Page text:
Monday, April 7, 2014

King-Queen of the Castle

As I spend a great deal of time looking at our broken Justice system, from the cops on the beat as in down to the Robes that seem both limited in intelligence and by law, you have to wonder what any one citizen can do to improve this lot.

Well the first is accountability. Demanding that the Municipal agencies actually govern and are accountable to the citizens IT SERVES is first and foremost the key. Attend any Town Hall meeting and ask the question "who is behind the legislation and campaign issues you endorse"  This can mean with regards to lobbying and campaign contributions to actual composition of the laws as the group ALEC has done numerous times - Stand Your Ground is a good example.  The non answers will be shocking.

The next is not vote for anyone who has been funded by the myriad of PAC's, non profits and other shadow organizations that fund these shadow puppets.

The next is be informed. Frankly few are and the biggest problem is that we simply check a name by a box without any thought.  Many people we elect to be Judges to protect and serve our society, uphold the laws and do so without bias and prejudice are utter morons.  They were appointed by a those whom they paid a significant check to and in turn are due something in return.  A nice meal might be more appropriate.

If you think that these very bastions of ethics are upholding the same ethics that they hold the great unwashed accountable to do the same, think again.

So when you wonder why certain laws or why certain judgments seem disproportionate to the population and community at large, think who might have been the funder of said law or decision. Bite the hand and all.

Here is Washington State we elect Judges.  Bad idea.  Most run unopposed and few look into the rulings or even the unbelievably horrible Judicial report prepared by our Bar Association. In an age of the Nate Silver metric standards you would think Attorneys as anal as they are would have a better way of assessing Judicial evaluations. But that would require money and as we already know that a check and his Lawyer are not soon parted.

This I took from The American Judicature Society with regards to what should be done to place Judges in Courts.  I concur.

What is “merit selection”of judges?

Merit selection is a way of choosing judges that uses a nonpartisan commission of lawyers and non-lawyers to locate, recruit, investigate, and evaluate applicants for judgeships. The commission then submits the names of the most highly qualified applicants (usually three) to the appointing authority (usually the governor), who must make a final selection from the list. For subsequent terms of office, judges are evaluated for retention either by a commission or by the voters in an uncontested election.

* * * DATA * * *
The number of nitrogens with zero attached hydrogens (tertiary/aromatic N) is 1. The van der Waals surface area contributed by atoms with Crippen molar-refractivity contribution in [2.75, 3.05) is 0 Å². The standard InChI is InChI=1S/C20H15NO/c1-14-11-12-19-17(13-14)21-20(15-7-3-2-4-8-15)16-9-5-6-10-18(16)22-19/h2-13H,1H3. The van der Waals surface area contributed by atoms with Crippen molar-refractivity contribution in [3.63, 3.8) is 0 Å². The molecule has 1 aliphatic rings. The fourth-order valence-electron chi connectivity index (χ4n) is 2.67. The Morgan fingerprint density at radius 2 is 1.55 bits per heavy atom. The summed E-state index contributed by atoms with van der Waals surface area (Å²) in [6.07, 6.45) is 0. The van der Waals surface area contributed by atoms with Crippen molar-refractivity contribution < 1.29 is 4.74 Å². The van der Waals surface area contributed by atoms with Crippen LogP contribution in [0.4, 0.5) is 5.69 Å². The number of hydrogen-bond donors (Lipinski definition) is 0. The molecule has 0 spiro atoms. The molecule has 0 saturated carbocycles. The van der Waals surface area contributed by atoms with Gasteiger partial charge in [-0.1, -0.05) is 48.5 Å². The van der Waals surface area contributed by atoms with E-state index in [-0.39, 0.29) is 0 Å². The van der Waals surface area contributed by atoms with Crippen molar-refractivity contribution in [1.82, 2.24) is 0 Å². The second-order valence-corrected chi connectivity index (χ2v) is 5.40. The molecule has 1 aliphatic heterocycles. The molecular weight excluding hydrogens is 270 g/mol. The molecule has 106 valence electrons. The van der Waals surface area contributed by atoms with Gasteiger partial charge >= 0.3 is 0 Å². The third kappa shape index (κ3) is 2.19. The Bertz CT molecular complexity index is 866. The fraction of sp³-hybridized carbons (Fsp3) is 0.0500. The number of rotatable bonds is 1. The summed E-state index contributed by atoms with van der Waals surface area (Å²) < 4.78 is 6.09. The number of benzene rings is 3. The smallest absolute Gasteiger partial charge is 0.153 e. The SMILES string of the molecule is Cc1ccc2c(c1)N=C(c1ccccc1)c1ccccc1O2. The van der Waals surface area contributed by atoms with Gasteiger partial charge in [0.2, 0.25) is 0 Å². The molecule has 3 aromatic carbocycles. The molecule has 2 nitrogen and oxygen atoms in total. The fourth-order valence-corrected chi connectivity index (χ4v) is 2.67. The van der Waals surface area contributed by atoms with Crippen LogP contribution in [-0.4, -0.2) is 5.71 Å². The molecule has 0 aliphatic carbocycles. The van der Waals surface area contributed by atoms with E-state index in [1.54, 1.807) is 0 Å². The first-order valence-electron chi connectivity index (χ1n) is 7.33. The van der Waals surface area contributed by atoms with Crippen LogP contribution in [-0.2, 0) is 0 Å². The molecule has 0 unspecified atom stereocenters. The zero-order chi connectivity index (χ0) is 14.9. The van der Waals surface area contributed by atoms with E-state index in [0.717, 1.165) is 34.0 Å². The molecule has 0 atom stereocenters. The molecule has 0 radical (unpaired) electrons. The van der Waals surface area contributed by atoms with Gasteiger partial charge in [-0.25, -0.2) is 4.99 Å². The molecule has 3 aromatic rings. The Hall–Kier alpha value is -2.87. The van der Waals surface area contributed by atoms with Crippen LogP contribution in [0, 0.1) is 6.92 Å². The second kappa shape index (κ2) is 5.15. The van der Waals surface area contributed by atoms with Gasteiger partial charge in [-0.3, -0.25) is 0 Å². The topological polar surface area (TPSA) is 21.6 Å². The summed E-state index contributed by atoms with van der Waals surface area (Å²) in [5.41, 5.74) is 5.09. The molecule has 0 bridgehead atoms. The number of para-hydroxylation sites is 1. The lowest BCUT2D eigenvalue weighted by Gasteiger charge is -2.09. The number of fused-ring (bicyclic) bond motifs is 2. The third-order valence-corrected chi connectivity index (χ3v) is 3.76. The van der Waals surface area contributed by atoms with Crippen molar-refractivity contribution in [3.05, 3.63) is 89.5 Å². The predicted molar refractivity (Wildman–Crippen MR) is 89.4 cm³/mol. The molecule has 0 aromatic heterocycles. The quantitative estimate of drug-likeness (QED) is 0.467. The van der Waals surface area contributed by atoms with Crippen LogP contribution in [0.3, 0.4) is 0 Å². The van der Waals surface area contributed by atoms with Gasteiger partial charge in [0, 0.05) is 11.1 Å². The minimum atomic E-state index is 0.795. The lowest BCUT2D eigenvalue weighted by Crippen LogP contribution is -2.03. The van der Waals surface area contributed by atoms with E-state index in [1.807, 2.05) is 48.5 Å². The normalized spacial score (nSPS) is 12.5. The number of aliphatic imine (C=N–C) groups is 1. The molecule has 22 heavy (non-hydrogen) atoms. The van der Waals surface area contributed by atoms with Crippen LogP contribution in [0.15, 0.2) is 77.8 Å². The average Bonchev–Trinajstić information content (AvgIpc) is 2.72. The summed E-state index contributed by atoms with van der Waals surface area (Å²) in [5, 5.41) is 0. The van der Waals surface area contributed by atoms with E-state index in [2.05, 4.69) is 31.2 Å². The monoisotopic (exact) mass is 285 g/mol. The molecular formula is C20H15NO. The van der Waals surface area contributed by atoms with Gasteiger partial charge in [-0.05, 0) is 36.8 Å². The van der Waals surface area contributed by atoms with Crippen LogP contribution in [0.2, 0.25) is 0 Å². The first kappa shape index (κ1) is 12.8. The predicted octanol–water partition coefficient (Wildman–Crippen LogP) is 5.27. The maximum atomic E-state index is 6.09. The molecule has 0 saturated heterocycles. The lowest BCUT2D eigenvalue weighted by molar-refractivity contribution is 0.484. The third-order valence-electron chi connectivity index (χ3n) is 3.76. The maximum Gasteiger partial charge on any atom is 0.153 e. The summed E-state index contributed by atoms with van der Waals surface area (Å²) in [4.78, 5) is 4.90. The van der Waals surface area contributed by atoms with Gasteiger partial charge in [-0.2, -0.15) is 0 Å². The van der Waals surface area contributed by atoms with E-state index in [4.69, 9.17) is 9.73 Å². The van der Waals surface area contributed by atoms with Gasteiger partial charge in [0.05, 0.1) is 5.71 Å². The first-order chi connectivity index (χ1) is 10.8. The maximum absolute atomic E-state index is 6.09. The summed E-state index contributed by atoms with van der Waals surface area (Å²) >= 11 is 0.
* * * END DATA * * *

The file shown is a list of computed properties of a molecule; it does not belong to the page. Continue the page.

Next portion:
What “merit selection”isn’t.

Merit selection is not a system that grants lifetime judgeships, like the federal system. While
details differ from state to state, most merit selection systems have a provision for appointed
judges to face the voters after they have established a judicial record.

Merit selection is not a system that ensures the total elimination of politics from judicial selec-
tion. But merit selection does minimize political influence by eliminating the need for candidates  to raise funds, advertise, and make campaign promises, all of which can compromise judicial independence.

Why is it called “merit selection”?

It is called “merit selection”because the judicial nominating commission chooses applicants on
the basis of their qualifications, not on the basis of political and social connections.

Merit Selection:The Best Way to Choose the Best Judges

Who picks the commissioners?
Commissioners are usually chosen by panels of public officials, attorneys, and private citi-
zens. The panels may include the governor, the attorney general, judges of the state’s high-
est court, bar association officers, private citizens, and in some instances, members of the
state legislature.

What’s wrong with electing judges?  Isn’t that the democratic way?
What’s democratic about having to choose from more than 100 candidates to fill 40-odd judicial seats, as voters in one urban area did recently?  Democracy requires an informed choice, and with the large number of candidates in some areas, it is impossible for even the best-intentioned voter to be well informed. At the same time, in many jurisdictions, candidates run unopposed and the voter has no choice at all.

Other problems arise in judicial elections. Public expectation of getting a fair hearing in the
courts is a cornerstone of the judicial system, so it is essential that judges be impartial and free of economic and political pressure. But in many states a candidate has to campaign first to get nominated and then to get elected. This can compromise a future judge’s independence.